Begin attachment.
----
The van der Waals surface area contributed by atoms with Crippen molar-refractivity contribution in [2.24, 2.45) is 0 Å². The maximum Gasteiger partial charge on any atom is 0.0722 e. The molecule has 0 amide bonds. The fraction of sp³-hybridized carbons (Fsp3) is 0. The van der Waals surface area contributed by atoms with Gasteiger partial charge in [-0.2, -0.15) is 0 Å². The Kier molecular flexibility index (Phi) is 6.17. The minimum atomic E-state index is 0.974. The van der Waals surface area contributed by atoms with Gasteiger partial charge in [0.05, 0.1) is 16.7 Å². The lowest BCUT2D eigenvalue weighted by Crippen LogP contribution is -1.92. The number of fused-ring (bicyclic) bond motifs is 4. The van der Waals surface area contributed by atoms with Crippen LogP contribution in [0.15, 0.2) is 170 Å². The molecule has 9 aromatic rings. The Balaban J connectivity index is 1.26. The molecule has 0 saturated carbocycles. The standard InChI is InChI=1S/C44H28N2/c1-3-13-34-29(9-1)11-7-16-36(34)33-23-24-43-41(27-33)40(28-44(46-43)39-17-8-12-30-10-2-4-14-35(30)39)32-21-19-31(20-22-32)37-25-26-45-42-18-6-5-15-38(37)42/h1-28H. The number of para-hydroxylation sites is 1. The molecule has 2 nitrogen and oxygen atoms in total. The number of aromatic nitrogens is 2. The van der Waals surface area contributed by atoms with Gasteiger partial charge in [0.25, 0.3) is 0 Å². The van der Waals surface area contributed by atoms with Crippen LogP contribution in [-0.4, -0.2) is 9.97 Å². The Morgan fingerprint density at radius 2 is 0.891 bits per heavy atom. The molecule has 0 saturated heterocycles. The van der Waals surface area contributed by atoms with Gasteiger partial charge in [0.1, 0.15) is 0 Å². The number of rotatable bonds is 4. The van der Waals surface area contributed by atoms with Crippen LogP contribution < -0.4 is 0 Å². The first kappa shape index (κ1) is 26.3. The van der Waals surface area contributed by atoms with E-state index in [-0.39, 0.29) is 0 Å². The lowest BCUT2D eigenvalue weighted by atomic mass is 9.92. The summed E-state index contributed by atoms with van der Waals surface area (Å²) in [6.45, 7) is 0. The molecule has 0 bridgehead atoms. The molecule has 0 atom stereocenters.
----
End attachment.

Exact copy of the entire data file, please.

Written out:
The van der Waals surface area contributed by atoms with Crippen molar-refractivity contribution in [2.24, 2.45) is 0 Å². The maximum Gasteiger partial charge on any atom is 0.0722 e. The molecule has 0 amide bonds. The fraction of sp³-hybridized carbons (Fsp3) is 0. The van der Waals surface area contributed by atoms with Gasteiger partial charge in [-0.2, -0.15) is 0 Å². The Kier molecular flexibility index (Phi) is 6.17. The minimum atomic E-state index is 0.974. The van der Waals surface area contributed by atoms with Gasteiger partial charge in [0.05, 0.1) is 16.7 Å². The lowest BCUT2D eigenvalue weighted by Crippen LogP contribution is -1.92. The number of fused-ring (bicyclic) bond motifs is 4. The van der Waals surface area contributed by atoms with Crippen LogP contribution in [0.15, 0.2) is 170 Å². The molecule has 9 aromatic rings. The Balaban J connectivity index is 1.26. The molecule has 0 saturated carbocycles. The standard InChI is InChI=1S/C44H28N2/c1-3-13-34-29(9-1)11-7-16-36(34)33-23-24-43-41(27-33)40(28-44(46-43)39-17-8-12-30-10-2-4-14-35(30)39)32-21-19-31(20-22-32)37-25-26-45-42-18-6-5-15-38(37)42/h1-28H. The number of para-hydroxylation sites is 1. The molecule has 2 nitrogen and oxygen atoms in total. The number of aromatic nitrogens is 2. The van der Waals surface area contributed by atoms with Gasteiger partial charge in [0.25, 0.3) is 0 Å². The van der Waals surface area contributed by atoms with Crippen LogP contribution in [-0.4, -0.2) is 9.97 Å². The Morgan fingerprint density at radius 2 is 0.891 bits per heavy atom. The molecule has 0 saturated heterocycles. The van der Waals surface area contributed by atoms with Gasteiger partial charge in [0.1, 0.15) is 0 Å². The number of rotatable bonds is 4. The van der Waals surface area contributed by atoms with Crippen LogP contribution < -0.4 is 0 Å². The first kappa shape index (κ1) is 26.3. The van der Waals surface area contributed by atoms with E-state index in [-0.39, 0.29) is 0 Å². The lowest BCUT2D eigenvalue weighted by atomic mass is 9.92. The summed E-state index contributed by atoms with van der Waals surface area (Å²) in [6.45, 7) is 0. The molecule has 0 bridgehead atoms. The molecule has 0 atom stereocenters.